Africa heads for ‘hydrological suicide’ as land deals hand water resources to foreign firms, threatening environmental disaster
Passengers in a pirogue observe how Fulani herders cross the Niger river with their cattle on the outskirts of Mopti, Mali. Situated at the confluence of the Niger and Bani rivers, Mopti is the market centre for the region. Photograph: Florin Iorganda/Reuters
Millions of people will lose access to traditional sources of water because of “land grabs” in Africa, according to a report on Monday that looks behind the scramble for farmland in Africa.
The report: Squeezing Africa dry: behind every land grab is a water grab, shows how land deals, covering millions of acres of fertile lands, also pose a threat to Africa’s fresh water systems.
“If these land grabs are allowed to continue, Africa is heading for a hydrological suicide,” said Henk Hobbelink, co-ordinator of Grain, a group that backs small farmers.
The report – the latest to raise the alarm over competition for scarce water resources – said all land deals in Africa involve large-scale industrial agriculture operations that will consume massive amounts of water, could rob millions of people of their access to water and risk the depletion of the continent’s most precious water sources.
Grain cites the Nile and Niger river basins as two examples of the “giveaway” of land and water rights. Three of the bigger countries in the Nile basis – Ethiopia, South Sudan and Egypt – have already leased out millions of hectares in the basin. Citing figures from the UN’s Food and Agriculture Organisation (FAO), Grain said these made clear that recent land deals vastly outstrip water availability in Nile basis.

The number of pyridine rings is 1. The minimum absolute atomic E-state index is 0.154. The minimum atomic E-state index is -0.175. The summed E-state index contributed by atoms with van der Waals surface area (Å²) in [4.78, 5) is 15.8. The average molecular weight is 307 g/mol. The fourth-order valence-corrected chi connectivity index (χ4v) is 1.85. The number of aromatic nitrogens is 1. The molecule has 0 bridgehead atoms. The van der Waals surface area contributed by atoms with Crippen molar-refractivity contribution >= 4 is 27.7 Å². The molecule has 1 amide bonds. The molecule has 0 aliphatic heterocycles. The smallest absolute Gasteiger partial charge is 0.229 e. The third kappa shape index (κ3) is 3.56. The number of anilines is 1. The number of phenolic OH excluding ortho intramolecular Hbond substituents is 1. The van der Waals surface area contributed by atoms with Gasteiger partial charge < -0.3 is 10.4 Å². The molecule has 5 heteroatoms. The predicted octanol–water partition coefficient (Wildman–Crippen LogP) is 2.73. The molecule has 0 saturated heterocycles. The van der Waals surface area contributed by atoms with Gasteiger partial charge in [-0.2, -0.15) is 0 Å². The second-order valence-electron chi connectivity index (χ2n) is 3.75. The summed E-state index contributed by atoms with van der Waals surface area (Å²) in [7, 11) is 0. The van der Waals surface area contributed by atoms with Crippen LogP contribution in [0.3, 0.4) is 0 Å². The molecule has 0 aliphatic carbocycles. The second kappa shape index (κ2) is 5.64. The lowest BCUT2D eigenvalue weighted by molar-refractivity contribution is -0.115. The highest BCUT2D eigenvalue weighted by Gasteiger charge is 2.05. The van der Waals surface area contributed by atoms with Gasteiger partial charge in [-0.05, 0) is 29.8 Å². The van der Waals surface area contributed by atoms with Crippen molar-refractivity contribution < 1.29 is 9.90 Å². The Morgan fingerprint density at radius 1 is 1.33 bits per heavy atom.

According to Grain, Ethiopia, Sudan, South Sudan and Egypt already have irrigation infrastructures in place for 5.4 million hectares (13 million acres) of land and have now leased out a further 8.6 million hectares of land.
“This would require much more water than what is available now in the entire Nile basin and would amount to no less than hydrological suicide,” said the report.
In the Niger river basin, independent experts believe Mali has the water capacity to irrigate only 250,000 hectares. Yet, said Grain, the Malian government has already signed over 470,000 hectares to foreign companies from Libya, China, the UK, Saudi Arabia and other countries in recent years, virtually all of it in the Niger basin.
Grain said the secrecy around land deals makes it hard to know exactly what is being handed over to foreign companies, but from those contracts leaked or made public, it is clear they tend not to contain any specific mention of water rights, leaving the companies free to build dams and irrigation canals at their discretion.
The group warns that the impact of the land deals will last beyond the immediately affected communities and constitutes an environmental disaster in the making as there is simply not enough water in Africa’s rivers and water tables to irrigate all the newly acquired land.
“If and when they are put under production, these 21st century industrial plantations will rapidly destroy, deplete and pollute water sources across the continent,” said Grain, citing India and China where soil degradation, salinisation and waterlogging have occurred following such techniques.
“If the goal is to increase food production,” said Grain, “then there is ample evidence that this can be most effectively done by building on the traditional water and soil conservations systems of local communities. Their collective and customary rights over land and water sources should be strengthened not trampled.”
Other groups have raised the alarm over water in connection with big land deals in Africa. The International Institute for Environment and Development said in a report in November that African governments seem to have been signing away water rights for decades, with major implications for local communities.
Last month, the European Report on Development said the international community needed to “radically transform” the way it manages water, energy and land to ensure the needs of the poorest people are met and the environment is protected.
• This article was amended 19 June 2012 following a complaint about the picture caption. The image was changed to a photo with a more relevant caption